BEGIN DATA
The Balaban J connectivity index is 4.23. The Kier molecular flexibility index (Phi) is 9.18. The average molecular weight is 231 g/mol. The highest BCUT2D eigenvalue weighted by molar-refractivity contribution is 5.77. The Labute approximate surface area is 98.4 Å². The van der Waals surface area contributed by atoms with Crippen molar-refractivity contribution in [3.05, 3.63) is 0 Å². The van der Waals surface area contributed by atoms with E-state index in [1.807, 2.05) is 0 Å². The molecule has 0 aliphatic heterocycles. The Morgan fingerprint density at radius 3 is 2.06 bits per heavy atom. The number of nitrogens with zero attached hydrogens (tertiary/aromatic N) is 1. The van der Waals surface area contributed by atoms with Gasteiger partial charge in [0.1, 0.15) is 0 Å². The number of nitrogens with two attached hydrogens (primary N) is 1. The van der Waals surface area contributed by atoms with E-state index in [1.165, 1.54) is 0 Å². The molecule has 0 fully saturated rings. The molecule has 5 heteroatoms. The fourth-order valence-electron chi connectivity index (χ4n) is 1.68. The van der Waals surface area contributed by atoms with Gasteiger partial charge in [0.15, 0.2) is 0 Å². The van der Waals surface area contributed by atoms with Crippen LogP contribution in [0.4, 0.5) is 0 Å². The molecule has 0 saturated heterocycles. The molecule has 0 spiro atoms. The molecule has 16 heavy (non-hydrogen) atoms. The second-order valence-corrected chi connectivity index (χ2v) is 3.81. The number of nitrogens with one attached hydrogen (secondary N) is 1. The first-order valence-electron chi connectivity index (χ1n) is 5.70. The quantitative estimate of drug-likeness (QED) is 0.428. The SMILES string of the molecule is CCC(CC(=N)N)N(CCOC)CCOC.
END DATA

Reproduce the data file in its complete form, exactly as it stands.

The Balaban J connectivity index is 4.23. The Kier molecular flexibility index (Phi) is 9.18. The average molecular weight is 231 g/mol. The highest BCUT2D eigenvalue weighted by molar-refractivity contribution is 5.77. The Labute approximate surface area is 98.4 Å². The van der Waals surface area contributed by atoms with Crippen molar-refractivity contribution in [3.05, 3.63) is 0 Å². The van der Waals surface area contributed by atoms with E-state index in [1.807, 2.05) is 0 Å². The molecule has 0 aliphatic heterocycles. The Morgan fingerprint density at radius 3 is 2.06 bits per heavy atom. The number of nitrogens with zero attached hydrogens (tertiary/aromatic N) is 1. The van der Waals surface area contributed by atoms with Gasteiger partial charge in [0.1, 0.15) is 0 Å². The number of nitrogens with two attached hydrogens (primary N) is 1. The van der Waals surface area contributed by atoms with E-state index in [1.165, 1.54) is 0 Å². The molecule has 0 fully saturated rings. The molecule has 5 heteroatoms. The fourth-order valence-electron chi connectivity index (χ4n) is 1.68. The van der Waals surface area contributed by atoms with Gasteiger partial charge in [0.15, 0.2) is 0 Å². The van der Waals surface area contributed by atoms with Crippen LogP contribution in [0.4, 0.5) is 0 Å². The molecule has 0 saturated heterocycles. The molecule has 0 spiro atoms. The molecule has 16 heavy (non-hydrogen) atoms. The second-order valence-corrected chi connectivity index (χ2v) is 3.81. The number of nitrogens with one attached hydrogen (secondary N) is 1. The first-order valence-electron chi connectivity index (χ1n) is 5.70. The quantitative estimate of drug-likeness (QED) is 0.428. The SMILES string of the molecule is CCC(CC(=N)N)N(CCOC)CCOC.